Across Massachusetts and the US, research continues to demonstrate that LGBTQ+ youth are at significantly higher risk than their heterosexual peers in suicide attempts, drug/alcohol use, violent behavior, lower academic achievement, and serious physical and mental health issues.

The following is a compilation of research statistics and data from local, regional and national studies comparing LGBTQ+ youth to their heterosexual peers.

Did you know that Natick High School LGBTQ+ students are:

  • Over twice as likely to report depressive symptoms
  • Over 3 times more likely to self-injure (i.e. cut) themselves
  • Over 6 times more likely to have had a suicide attempt requiring medical intervention

Did you know that Massachusetts MetroWest LGBTQ+ youth are:

  • Over twice as likely to have begun drinking alcohol before turning 13 years old.
  • Over 5 times more likely to have skipped school in the past month because of feeling unsafe.
  • Over 8 times more likely to have had a suicide attempt requiring medical attention.
  • Over 9 times more likely to have been verbally harassed or assaulted on school grounds.
  • Over 9 times more likely to have used heroin one or more times during their life.

Did you know that for LGBTQ+ youth in Massachusetts schools:

  • 59% were not taught anything positive about LGBTQ people in their classrooms
  • 74% regularly heard the word gay used in a negative way, such as “that’s so gay”
  • 76% attended a school that did not have comprehensive anti-bullying policies, i.e. including specific protections for sexual orientation and gender identity
  • 87% regularly heard negative remarks about gender expression

Did you know that LGBTQ+ youth whose parents were highly rejecting of their sexual orientation and/or gender identity, were:

  • Over 8 times as likely to have committed suicide
  • Over 6 times as likely to have high levels of depression
  • Over 3 times as likely to be at high risk for HIV and sexually transmitted diseases
  • Over 3 times as likely to use illegal drugs

MetroWest Adolescent Health Survey (MWAHS) 2014

The MWAHS is administered every two years to over 40,000 high school students in the MetroWest region to monitor trends in health and risk behaviors, and to identify emerging health issues. (The 2016 MWAHS results are not yet available)

Reported Behaviors LGBTQ+ students Heterosexual students

Attempted suicide in past 12 months 15.3% 3.2%

Considered suicide in past 12 months 34.1% 10.3%

Have “depressive symptoms” 45.2% 19.2%

Lifetime prescription drug misuse 13.8% 6.4%

Carried a weapon on school property in past month 5.6% 1.5%

Was bullied on school property in past year 34.4% 18.2%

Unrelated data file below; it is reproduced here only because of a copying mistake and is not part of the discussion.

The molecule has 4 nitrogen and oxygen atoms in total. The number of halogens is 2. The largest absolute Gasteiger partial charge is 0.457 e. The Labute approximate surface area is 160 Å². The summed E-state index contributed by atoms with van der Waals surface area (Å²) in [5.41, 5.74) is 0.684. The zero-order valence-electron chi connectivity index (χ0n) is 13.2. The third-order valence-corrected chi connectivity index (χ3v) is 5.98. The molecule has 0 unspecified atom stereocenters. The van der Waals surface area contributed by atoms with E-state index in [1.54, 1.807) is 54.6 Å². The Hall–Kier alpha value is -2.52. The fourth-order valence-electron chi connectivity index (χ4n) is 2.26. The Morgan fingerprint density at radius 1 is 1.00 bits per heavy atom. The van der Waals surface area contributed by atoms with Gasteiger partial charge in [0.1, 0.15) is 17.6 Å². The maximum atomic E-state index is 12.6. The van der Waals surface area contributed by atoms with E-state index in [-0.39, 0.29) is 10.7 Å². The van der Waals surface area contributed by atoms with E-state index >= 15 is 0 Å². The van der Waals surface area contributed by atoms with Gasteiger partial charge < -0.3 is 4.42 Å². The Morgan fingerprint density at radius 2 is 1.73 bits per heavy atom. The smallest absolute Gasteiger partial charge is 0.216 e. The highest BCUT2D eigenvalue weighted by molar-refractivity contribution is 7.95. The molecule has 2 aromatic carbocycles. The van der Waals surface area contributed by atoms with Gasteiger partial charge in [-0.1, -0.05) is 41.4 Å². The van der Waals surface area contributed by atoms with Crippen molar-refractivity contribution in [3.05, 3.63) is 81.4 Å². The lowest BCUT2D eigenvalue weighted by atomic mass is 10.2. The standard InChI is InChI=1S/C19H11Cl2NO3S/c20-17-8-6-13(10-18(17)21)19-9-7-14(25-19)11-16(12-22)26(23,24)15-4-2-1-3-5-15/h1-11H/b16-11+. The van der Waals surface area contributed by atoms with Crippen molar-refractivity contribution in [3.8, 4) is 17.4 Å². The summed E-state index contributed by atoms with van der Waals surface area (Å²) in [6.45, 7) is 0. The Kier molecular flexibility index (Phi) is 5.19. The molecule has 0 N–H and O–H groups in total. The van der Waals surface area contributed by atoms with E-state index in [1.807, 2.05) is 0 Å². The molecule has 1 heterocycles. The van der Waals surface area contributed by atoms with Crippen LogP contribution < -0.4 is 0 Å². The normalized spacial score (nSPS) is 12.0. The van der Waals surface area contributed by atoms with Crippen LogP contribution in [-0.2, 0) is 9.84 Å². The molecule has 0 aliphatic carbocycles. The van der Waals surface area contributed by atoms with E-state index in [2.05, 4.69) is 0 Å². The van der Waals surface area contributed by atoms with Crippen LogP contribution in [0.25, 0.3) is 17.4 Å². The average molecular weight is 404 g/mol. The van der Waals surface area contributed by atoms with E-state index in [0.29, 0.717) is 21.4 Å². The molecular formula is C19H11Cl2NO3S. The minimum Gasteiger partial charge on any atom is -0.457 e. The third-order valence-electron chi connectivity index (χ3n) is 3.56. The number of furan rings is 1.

For more information on the 2014 MWAHS, click here.

Massachusetts Youth Risk Behavior Survey (MYRBS) 2015

The MYRBS is conducted every two years by the MA Department of Education with funding from the US Centers for Disease Control and Prevention.

The 2015 MYRBS found LGBTQ students at higher risk than their heterosexual peers:

Reported Behaviors LGBTQ+ Students Heterosexual

Attempted Suicide 24.4% 4.2%

Used heroin one or more times in their life 7.9% 0.8%

Was in a gang in past year 13.6% 6.3%

Was bullied at school in past year 37.7% 15.5%

Was currently homeless 10.4% 3.0%

Is/was pregnant or got someone pregnant 8.3% 2.3%

Read more information on the MYRBS 2015 results, click here.

The Family Acceptance Project Study

The Family Acceptance Project of San Francisco State University, led this community initiative studying the effects of a family’s acceptance of their LGBTQ+ youth. Their research includes multiple, in-depth interviews with LGBTQ+ youth and their families and found that even a small amount of parental support made significant differences in the health and well-being of their LGBTQ+ child.

They identified a range of parent reactions when learning their child was LGBTQ+:

  • 30% were rejecting (highly and moderately rejecting)
  • 50% were ambivalent
  • 17% were accepting
  • 3% were celebratory

LGBTQ+ youth of even moderately rejecting parents had lower levels of depression/suicide attempts than those with highly rejecting parents, while illegal drug use and risk for HIV/STD’s was cut in half.

For more information on the Family Acceptance Project research, click here.

Gay, Lesbian, & Straight Education Network’s (GLSEN) National School Climate Survey (2015):

GLSEN surveys the school experiences of LGBTQ+ students, nationally and by state. Their research shows that most LGBTQ+ youth experience pervasive harassment and discrimination in their schools. However, the research also demonstrates that specific school-based supports can make a difference in providing a safer and more inclusive school environment.

GLSEN’s 2015 National School Climate Survey found:

  • 98.1% of LGBTQ+ youth heard “gay” used in a negative way at school (i.e. “that’s so gay”); and 67% of those students felt distressed by the comments.
  • 77% of schools did not have gender identity categories in their school anti-bullying policy
  • 50% of schools did not have a Gay-Straight Alliance (GSA) club in their school
  • 85% of LGBTQ+ students were verbally harassed in the past year
  • 65% of LGBTQ+ students heard frequent homophobic remarks, such as “fag” and “dyke”
  • 29.8% of LGBTQ+ students were disciplined for public displays of affection that were not disciplined in heterosexual youth

For more information on the GLSEN 2015 National School Climate Survey, click here.